Aluminum Nears Six-Year Low as China Supply Seen Adding to Glut

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Aluminum fell, approaching a six-year low, on concern that China’s yuan devaluation this week will make exports of the metal cheaper, adding to a global glut.

China’s shipments in 2015 through July surged 28 percent from last year, to a record. The average cost to produce primary aluminum in the country dropped by $12 a metric ton, to $1,728, after China devalued its currency’s fix against the dollar by 1.9 percent, according to Harbor Intelligence in Austin, Texas.

Prices fell to the lowest since 2009 on Wednesday on prospects for slowing demand and increased shipments abroad from China, the world’s largest producer of the metal. Earlier this week, Goldman Sachs Group Inc. reduced its aluminum price forecasts by at least 21 percent from 2016 through 2018 because of a global surplus.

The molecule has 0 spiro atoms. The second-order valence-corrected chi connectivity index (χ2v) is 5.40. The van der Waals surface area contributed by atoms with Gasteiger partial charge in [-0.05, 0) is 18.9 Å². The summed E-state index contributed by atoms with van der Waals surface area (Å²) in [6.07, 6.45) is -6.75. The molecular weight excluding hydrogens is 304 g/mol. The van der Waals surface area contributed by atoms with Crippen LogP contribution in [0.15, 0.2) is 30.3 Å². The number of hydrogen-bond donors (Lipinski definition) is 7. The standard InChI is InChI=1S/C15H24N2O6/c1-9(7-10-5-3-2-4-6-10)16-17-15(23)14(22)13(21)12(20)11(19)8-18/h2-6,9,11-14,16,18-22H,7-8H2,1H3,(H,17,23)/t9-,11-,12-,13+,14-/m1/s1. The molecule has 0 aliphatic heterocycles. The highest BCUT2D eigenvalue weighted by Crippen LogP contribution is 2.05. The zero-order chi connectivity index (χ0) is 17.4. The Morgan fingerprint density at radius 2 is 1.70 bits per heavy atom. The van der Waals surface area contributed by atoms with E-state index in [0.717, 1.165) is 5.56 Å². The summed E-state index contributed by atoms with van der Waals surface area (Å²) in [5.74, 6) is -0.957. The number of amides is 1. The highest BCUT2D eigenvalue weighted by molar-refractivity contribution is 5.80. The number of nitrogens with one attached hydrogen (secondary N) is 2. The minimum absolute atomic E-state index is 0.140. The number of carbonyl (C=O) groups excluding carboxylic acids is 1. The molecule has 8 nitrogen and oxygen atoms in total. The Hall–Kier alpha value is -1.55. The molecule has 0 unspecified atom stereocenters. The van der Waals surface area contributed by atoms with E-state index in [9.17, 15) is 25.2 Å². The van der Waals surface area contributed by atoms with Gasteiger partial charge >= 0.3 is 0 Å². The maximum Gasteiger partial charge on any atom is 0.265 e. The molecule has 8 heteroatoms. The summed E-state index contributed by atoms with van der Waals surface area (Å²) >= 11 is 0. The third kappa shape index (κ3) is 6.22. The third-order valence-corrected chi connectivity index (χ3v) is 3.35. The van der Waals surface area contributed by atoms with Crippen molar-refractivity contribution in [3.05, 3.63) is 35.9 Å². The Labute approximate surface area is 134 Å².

“The devaluation is making matters worse for aluminum, and the fundamentals are very, very weak,” Phil Streible, a senior market strategist at RJO Futures in Chicago, said in a telephone interview. “Investor sentiment has been continuing to fade in industrial metals.”

Aluminum for delivery in three months slipped 0.9 percent to settle at $1,574 a ton at 5:50 p.m. on the London Metal Exchange. On Wednesday, the material used in beverage cans and airplanes retreated to $1,553.50, the lowest since July 9, 2009.

Copper, nickel and tin fell on the LME, while lead and zinc gained. In New York, copper futures for September delivery rose 0.1 percent to $2.353 a pound on the Comex.

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